#38: Michael Jackson

RightOnMJRegardless of overall ghetto ideology, understand this: Ghetto people, hood folks, whatever you want to call them, fox with Michael Jackson, always had, always will.

The thugs, the smokers, workaday people, hoochie mamas, uber snobs, churchy folks, foreigners who own the shops, every single generation alive right now and they kids, any living condition you could possibly think of, fox with MJ.

The hood was on those Beat It and Thriller jackets real tough along with the sequin gloves and weren’t afraid to admit it. So many artists the hood appreciates got some of their early and/or current steez from Michael. Dr. Dre in his World Class Wreckin’ Cru days. Ginuwine. Usher. Ne-Yo and Chris Brown. Cats that were singin’, rappin’, producing, startin’ record labels all likely dreamed of being involved in a Michael Jackson cut. Because the world watched him like Monday Night Football, or more to the point, the World Cup. He may not have been in the hood long beyond blowing up out of Gary, Indiana as a child, but he was the son of every hood, and many in the hood ate due to his existence.

Trust, you saw bootleg t-shirts of the month when his albums and concert tours were churnin’? You gon’ see ‘em this weekend with EXTRA strength!!

Surely many wondered as this author did (including before even the news broke) how large the story of the death of a guy like Michael Jackson would be. An icon probably matched only by Michael Jordan, maybe Madonna…but we’re not gonna go there today.

Could this be the day pop music died, as said on the news? As with the foundation he laid mentioned above, probably not. The show went on when Pac and Biggie returned, the show went on when Elvis died, the show went on when so many others died (or fell off), so the machine will keep churnin’. But again, with the foundation he laid mentioned above, the legacy and doors opened are arguably unmatched.

The term King Of Pop wasn’t just a marketing tagline. It was already understood before it was even coined to promote the Dangerous album, back in ’91. When Jam first came out, this author could have swore that was Chubb Rock on the mic, until I was informed it was Heavy D…but I digress. Back on that generation thing, it was one thing that the Jackson 5 were them boys in the 60s right next to Elvis and the Beatles. It was another that they fit right in in the 70s with all those disco and funk acts. But in those damn 80s though. Certain elements of pop culture were just…larger than life in the frickin’ 80s. Knight Rider & A-Team. Dallas & Dynasty. Lakers & Celtics. Transformers & G.I.Joe. Hulk Hogan. Mike Tyson. Michael Jackson. Elements of culture that rocked those who grew up in the 80s and beyond. Game changers.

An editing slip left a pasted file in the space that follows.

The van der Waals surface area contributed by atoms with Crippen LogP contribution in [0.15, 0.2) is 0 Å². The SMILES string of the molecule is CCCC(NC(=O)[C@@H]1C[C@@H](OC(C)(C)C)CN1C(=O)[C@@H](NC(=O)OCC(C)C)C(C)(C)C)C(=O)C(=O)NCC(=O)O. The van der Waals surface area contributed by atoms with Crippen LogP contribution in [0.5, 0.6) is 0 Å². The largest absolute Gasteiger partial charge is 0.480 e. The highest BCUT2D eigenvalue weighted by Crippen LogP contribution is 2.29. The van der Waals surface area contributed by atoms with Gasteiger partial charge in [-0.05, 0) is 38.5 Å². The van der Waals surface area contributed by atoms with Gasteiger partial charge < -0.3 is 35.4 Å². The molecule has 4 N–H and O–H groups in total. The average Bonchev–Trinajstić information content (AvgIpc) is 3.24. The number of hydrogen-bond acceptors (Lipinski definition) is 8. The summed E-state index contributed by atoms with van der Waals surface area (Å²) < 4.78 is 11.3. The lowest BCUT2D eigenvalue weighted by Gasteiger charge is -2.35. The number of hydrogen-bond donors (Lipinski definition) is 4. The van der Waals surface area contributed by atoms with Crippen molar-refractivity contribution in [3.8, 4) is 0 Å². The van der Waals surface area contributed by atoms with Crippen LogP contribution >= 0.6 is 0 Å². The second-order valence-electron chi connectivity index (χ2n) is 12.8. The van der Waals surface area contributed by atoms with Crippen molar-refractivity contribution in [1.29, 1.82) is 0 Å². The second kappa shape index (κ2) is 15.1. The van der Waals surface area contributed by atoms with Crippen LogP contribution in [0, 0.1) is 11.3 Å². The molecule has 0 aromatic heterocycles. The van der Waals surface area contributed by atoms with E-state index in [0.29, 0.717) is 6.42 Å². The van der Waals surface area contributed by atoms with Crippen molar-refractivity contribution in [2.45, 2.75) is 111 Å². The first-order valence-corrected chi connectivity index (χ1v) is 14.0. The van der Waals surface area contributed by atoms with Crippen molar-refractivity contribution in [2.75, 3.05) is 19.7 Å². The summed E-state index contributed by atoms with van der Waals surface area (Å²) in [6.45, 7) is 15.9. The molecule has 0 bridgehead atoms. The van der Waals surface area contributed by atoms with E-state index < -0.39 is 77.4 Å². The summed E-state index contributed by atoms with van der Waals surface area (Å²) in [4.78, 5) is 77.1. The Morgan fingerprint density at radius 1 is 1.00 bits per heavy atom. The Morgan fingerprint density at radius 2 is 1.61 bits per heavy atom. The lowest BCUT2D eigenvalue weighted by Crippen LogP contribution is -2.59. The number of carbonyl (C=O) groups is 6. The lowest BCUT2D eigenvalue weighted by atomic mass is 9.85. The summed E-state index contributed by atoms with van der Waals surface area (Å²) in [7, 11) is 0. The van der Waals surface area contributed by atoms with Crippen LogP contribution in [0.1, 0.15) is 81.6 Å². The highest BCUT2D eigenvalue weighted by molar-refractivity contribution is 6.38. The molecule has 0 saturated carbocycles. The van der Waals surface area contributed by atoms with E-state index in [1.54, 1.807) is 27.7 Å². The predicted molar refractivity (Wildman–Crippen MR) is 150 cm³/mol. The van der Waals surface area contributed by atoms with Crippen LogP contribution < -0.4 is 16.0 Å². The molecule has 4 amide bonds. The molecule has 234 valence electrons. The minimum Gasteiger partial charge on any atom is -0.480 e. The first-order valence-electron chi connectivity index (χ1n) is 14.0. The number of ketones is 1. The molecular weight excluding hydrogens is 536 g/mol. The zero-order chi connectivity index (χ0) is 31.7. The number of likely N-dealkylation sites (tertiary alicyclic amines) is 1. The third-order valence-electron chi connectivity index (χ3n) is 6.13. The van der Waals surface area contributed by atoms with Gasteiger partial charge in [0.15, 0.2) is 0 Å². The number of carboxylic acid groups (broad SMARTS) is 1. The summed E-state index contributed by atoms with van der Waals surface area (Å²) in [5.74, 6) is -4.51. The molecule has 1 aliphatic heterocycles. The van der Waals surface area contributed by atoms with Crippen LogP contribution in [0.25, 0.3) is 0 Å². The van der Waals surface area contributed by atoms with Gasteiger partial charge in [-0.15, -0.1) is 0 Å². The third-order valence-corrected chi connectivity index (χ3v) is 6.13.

MTV got on board because his videos were EVENTS, like the Super Bowl or the Olympics. Punk *ss MTV were the folks who wouldn’t play a single record that wasn’t by a white rock artist. Ray Parker Jr.’s “The Other Woman” was turned down because he had a white woman on his arm and MTV didn’t want to upset the likely racist viewership they were courting in such places as the Bible Belt. MJ’s music had the clout to apply the undeniable pressure necessary for MTV to cut the crap and play not only his material, but Lionel Richie! Jacko arguably made Yo! MTV Raps, Fade To Black, MTV Jams and Black Real World cast members possible.

Oh yeah, that wonderful nickname. Jacko. Short for Wacko Jacko, as the Brits would call him. Yeah, the hood knew that something was off with him. And we ain’t talkin’ the initial nose job: no one really tripped when that happened. Pallin’ around with Emmanuel Lewis, no big deal (back then anyway). Could even look past having a pet chimp. But when all the other stuff rolled in regarding kids that looked noways Black and Jesus Juice and some of the other…eccentricities made headlines every frickin’ week for some 25 odd years, the ghetto didn’t clap to it…

But oh, bet your bottom dollar that albums like Bad, Dangerous, even History and Invincible, were for them trucks. Many a Suburban piloted by the Billy-est of Bad*sses had some Michael subbin’ right in the mix with one of those Lil Young Boy rappers. And you better believe the parties and barbecues with the fam went hard when “Wanna Be Startin’ Something” was thrown on the same way they would to the latest freaky dance cut.

NBA commissioner David Stern said recently, and I paraphrase, that there are two things that unite a people. The house of worship (church, synagogue, the rally, masjid, what have you), and the house of sports worship (you know schools, cities, and countries get up with great pride for its team winning a title). Michael Jackson was, and is to this day, yet a third.

By the way, what a busy news day: death of Michael, death of Farrah Fawcett, the Iran craziness, NBA draft…this author remembers two others like this. Sammy Davis Jr. and Jim Henson passing on the same day in 1990, and Johnny Cash and John Ritter returning the same day in 2003. And that thing about deaths of famous people going in threes is some wild space sh*t…but again, we’re not gonna explore that one.

One response to “#38: Michael Jackson

  1. I LOVE YOU MICHEAL!!!!

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